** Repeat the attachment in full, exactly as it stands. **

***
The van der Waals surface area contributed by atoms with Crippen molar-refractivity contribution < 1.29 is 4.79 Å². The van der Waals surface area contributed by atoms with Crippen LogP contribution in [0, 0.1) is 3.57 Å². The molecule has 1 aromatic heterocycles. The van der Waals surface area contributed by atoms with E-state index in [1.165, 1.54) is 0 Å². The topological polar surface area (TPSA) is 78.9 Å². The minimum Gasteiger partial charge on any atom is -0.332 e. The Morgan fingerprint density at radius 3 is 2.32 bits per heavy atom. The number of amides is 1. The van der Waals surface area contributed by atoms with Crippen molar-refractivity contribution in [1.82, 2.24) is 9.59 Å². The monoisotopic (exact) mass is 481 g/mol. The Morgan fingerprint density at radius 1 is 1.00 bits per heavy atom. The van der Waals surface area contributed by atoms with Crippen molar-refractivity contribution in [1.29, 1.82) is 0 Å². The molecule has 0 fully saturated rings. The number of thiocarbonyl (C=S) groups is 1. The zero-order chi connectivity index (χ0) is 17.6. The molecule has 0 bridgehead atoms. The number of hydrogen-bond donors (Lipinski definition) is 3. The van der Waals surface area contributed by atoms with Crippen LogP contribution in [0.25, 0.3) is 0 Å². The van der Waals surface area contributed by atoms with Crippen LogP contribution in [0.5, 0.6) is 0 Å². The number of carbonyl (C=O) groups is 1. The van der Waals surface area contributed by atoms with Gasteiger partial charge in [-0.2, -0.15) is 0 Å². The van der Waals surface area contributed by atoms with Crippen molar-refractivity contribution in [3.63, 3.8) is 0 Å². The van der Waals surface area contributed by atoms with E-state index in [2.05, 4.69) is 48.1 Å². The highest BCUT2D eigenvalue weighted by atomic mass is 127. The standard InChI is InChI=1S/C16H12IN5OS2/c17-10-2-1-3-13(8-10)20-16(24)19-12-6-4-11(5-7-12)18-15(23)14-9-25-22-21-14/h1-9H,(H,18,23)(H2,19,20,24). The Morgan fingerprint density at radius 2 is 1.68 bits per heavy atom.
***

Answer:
The van der Waals surface area contributed by atoms with Crippen molar-refractivity contribution < 1.29 is 4.79 Å². The van der Waals surface area contributed by atoms with Crippen LogP contribution in [0, 0.1) is 3.57 Å². The molecule has 1 aromatic heterocycles. The van der Waals surface area contributed by atoms with E-state index in [1.165, 1.54) is 0 Å². The topological polar surface area (TPSA) is 78.9 Å². The minimum Gasteiger partial charge on any atom is -0.332 e. The Morgan fingerprint density at radius 3 is 2.32 bits per heavy atom. The number of amides is 1. The van der Waals surface area contributed by atoms with Crippen molar-refractivity contribution in [1.82, 2.24) is 9.59 Å². The monoisotopic (exact) mass is 481 g/mol. The Morgan fingerprint density at radius 1 is 1.00 bits per heavy atom. The van der Waals surface area contributed by atoms with Crippen molar-refractivity contribution in [1.29, 1.82) is 0 Å². The molecule has 0 fully saturated rings. The number of thiocarbonyl (C=S) groups is 1. The zero-order chi connectivity index (χ0) is 17.6. The molecule has 0 bridgehead atoms. The number of hydrogen-bond donors (Lipinski definition) is 3. The van der Waals surface area contributed by atoms with Crippen LogP contribution in [0.25, 0.3) is 0 Å². The van der Waals surface area contributed by atoms with Crippen LogP contribution in [0.5, 0.6) is 0 Å². The number of carbonyl (C=O) groups is 1. The van der Waals surface area contributed by atoms with Gasteiger partial charge in [-0.2, -0.15) is 0 Å². The van der Waals surface area contributed by atoms with Crippen molar-refractivity contribution in [3.63, 3.8) is 0 Å². The van der Waals surface area contributed by atoms with E-state index in [2.05, 4.69) is 48.1 Å². The highest BCUT2D eigenvalue weighted by atomic mass is 127. The standard InChI is InChI=1S/C16H12IN5OS2/c17-10-2-1-3-13(8-10)20-16(24)19-12-6-4-11(5-7-12)18-15(23)14-9-25-22-21-14/h1-9H,(H,18,23)(H2,19,20,24). The Morgan fingerprint density at radius 2 is 1.68 bits per heavy atom.